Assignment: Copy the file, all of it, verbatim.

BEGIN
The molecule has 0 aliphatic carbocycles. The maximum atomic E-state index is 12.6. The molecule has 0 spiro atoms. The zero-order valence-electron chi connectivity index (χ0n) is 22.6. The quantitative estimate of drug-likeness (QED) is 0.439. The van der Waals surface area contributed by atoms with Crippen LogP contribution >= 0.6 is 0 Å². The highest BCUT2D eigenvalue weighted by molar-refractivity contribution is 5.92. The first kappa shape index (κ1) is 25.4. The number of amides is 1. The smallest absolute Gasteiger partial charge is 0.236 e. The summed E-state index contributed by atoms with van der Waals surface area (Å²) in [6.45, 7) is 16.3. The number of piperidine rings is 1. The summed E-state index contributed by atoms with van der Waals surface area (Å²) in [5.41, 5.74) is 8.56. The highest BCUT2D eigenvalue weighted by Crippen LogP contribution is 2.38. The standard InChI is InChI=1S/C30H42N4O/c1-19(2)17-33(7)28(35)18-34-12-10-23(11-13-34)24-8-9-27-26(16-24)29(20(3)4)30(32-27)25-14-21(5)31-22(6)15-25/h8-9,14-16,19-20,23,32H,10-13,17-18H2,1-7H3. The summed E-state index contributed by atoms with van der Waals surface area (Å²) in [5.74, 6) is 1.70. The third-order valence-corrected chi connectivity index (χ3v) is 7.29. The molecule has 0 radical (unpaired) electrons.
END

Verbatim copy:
The molecule has 0 aliphatic carbocycles. The maximum atomic E-state index is 12.6. The molecule has 0 spiro atoms. The zero-order valence-electron chi connectivity index (χ0n) is 22.6. The quantitative estimate of drug-likeness (QED) is 0.439. The van der Waals surface area contributed by atoms with Crippen LogP contribution >= 0.6 is 0 Å². The highest BCUT2D eigenvalue weighted by molar-refractivity contribution is 5.92. The first kappa shape index (κ1) is 25.4. The number of amides is 1. The smallest absolute Gasteiger partial charge is 0.236 e. The summed E-state index contributed by atoms with van der Waals surface area (Å²) in [6.45, 7) is 16.3. The number of piperidine rings is 1. The summed E-state index contributed by atoms with van der Waals surface area (Å²) in [5.41, 5.74) is 8.56. The highest BCUT2D eigenvalue weighted by Crippen LogP contribution is 2.38. The standard InChI is InChI=1S/C30H42N4O/c1-19(2)17-33(7)28(35)18-34-12-10-23(11-13-34)24-8-9-27-26(16-24)29(20(3)4)30(32-27)25-14-21(5)31-22(6)15-25/h8-9,14-16,19-20,23,32H,10-13,17-18H2,1-7H3. The summed E-state index contributed by atoms with van der Waals surface area (Å²) in [5.74, 6) is 1.70. The third-order valence-corrected chi connectivity index (χ3v) is 7.29. The molecule has 0 radical (unpaired) electrons.